Growing up in rural Ohio, I heard those words a lot. They were supposed to “toughen you up” so that mean words would just roll off your back, like water off the back of a duck. If only it were that easy. This column is about the power of words, how they can hurt us and how we can use words differently, to make ourselves and others feel better, not worse.
Over the past twenty years, as a therapist, I’ve learned to pay careful attention to how people use their words. Some words are particularly hurtful. Here are three phrases that are quite destructive, although, on the surface, they appear benign:
“I have to…”
“I need to…”
These words are all about self-manipulation and self-punishment. They’re guilt trips, telling us: “You’re doing it wrong. What’s wrong with you? You better change or you’ll be sorry. If you don’t do (whatever), something bad is gonna happen.”
You may think that these words aren’t so bad, in fact, you use them all the time. But, think about the cumulative effect of manipulating yourself and forcing yourself to do things you don’t want to do, and then punishing yourself if your self-manipulation isn’t successful. Maybe you’re very familiar with feeling the guilt and shame that these words bring, maybe you were raised that way: your mama and papa used these words, so you use them too. “No big deal”, you may be saying.
If that’s the case, just notice how different these words sound and feel:
“I’d like to…”
“I prefer to…”
These words evoke very different emotions. When we use them, we remind ourselves that we always have a choice, that no one has the right to manipulate or guilt-trip us into doing or saying something that isn’t right for us. “Could” lets you know that you have a choice. “Like” reminds you of what makes you happy. “Prefer” is even more subtle: it tells you that you have a preference for one option over another. Notice how – when you use words like this – you feel empowered and free, free to choose for yourself. No one can manipulate you now.
Unspoken words hurt too: All those mean words you use to punish/yell at yourself when you make a “mistake”. I call it “self-talk”: the things you say to yourself that no one else can hear. How kind or unkind is your self-talk? I invite you to notice the things you say to yourself, how you treat yourself. For example, when you try to do something difficult and fail, do you say, “You’re such a loser. You never do anything right.” It’s not hard to see where self-talk like that leads you: it discourages you from ever trying to do anything new/hard/challenging again. It encourages you to give up, stay small and play safe.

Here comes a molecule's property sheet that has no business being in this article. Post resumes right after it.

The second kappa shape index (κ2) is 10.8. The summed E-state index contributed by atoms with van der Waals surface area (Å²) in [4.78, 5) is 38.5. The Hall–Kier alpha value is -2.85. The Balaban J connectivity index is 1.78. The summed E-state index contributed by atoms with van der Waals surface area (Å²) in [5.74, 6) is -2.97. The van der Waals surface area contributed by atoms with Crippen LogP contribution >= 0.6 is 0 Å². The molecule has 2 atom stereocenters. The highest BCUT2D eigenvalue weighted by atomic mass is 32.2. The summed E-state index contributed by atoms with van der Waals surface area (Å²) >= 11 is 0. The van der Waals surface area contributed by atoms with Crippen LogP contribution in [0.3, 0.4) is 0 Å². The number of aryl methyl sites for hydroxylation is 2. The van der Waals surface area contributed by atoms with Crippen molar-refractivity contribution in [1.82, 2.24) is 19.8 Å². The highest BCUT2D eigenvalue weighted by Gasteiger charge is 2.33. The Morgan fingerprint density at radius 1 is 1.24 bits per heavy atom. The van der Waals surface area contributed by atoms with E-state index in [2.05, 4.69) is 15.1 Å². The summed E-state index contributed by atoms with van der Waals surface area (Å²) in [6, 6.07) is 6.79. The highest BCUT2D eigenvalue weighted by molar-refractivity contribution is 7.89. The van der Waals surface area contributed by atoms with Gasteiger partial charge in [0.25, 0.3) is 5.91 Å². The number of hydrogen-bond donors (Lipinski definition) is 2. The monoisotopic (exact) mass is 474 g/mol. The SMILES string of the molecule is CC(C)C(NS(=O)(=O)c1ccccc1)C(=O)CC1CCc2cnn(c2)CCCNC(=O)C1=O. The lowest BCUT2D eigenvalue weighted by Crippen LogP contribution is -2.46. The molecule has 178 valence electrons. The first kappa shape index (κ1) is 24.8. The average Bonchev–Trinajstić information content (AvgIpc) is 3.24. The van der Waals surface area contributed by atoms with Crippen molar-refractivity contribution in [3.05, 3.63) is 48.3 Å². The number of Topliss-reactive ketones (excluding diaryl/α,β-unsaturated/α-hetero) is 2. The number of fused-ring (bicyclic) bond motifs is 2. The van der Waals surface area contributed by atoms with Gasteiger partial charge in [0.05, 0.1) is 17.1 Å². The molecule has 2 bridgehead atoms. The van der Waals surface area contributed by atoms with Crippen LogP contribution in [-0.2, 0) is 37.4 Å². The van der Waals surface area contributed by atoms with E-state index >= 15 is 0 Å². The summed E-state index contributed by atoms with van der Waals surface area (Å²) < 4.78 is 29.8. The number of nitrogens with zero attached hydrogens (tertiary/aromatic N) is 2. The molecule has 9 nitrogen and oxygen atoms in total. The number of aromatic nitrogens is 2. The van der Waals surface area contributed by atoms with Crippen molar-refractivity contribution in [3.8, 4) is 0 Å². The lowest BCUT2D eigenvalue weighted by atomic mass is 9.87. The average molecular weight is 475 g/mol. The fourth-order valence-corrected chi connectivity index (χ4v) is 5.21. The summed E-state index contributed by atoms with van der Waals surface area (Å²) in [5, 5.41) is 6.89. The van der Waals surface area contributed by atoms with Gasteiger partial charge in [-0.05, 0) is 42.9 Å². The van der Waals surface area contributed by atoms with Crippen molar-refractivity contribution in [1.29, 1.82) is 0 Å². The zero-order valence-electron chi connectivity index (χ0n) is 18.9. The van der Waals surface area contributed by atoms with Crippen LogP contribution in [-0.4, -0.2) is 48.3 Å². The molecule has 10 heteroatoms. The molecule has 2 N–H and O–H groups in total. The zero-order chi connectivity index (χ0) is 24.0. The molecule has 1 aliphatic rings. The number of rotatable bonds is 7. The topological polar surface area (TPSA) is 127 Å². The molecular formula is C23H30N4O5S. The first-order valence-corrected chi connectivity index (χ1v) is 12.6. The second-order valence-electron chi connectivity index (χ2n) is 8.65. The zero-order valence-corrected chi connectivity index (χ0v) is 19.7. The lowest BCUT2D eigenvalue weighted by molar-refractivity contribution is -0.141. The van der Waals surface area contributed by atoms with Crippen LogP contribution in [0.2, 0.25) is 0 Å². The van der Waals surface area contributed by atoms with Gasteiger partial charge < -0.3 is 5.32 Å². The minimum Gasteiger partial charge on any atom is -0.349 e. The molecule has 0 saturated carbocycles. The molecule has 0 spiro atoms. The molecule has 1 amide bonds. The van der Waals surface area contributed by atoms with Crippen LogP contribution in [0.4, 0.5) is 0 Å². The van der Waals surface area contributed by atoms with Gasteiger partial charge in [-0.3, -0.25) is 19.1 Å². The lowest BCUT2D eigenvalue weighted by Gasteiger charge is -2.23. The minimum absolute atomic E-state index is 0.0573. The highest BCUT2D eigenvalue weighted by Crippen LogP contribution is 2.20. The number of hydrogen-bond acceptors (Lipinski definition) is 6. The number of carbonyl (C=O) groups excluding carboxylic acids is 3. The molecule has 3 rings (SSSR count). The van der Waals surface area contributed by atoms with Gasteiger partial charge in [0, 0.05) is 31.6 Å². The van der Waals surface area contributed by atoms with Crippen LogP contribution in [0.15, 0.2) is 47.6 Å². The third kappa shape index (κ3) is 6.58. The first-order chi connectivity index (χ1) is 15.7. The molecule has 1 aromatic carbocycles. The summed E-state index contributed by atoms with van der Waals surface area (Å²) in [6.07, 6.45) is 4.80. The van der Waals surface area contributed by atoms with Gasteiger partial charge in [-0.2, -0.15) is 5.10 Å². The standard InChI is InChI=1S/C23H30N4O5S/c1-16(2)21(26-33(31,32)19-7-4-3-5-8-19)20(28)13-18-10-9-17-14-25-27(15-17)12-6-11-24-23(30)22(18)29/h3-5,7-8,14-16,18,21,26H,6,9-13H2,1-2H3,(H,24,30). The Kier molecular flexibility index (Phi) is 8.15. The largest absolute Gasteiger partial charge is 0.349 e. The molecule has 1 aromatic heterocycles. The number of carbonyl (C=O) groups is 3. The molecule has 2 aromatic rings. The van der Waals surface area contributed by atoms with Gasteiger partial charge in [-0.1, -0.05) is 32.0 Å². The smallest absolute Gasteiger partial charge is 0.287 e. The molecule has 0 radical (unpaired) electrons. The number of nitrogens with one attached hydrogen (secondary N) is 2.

On the other hand, if your self-talk is more like: “That’s okay, you gave it your best shot. Maybe next time you can do it even better”, you’re much more likely to keep growing, trying new things, and comforting yourself when you fall on your face (which we all do, repeatedly, no matter how sophisticated or competent we appear to be).
The words we use – with ourselves and others – have a long-lasting power to help or hurt. Take a moment and recall something kind or loving that someone once said to you: doesn’t it lift your spirits every time you think about it?
Cruel words can wound you forever. I don’t know about you, but I find it hard to forget when someone says just the most perfectly-cutting, mean words when I’m at my most vulnerable. Even if the person who said them honestly loves you, the words cut deep…and are not easy to “move past”. Maybe we can forgive (if we really want to), but can we ever completely forget cruel words that were spoken to us?
Whenever I talk about the power of words, I like to quote my wise friend Marie from Vegas (that’s her in the photo, above) who, years ago, told me, “Don’t should on yourself.”
I invite you to do the same.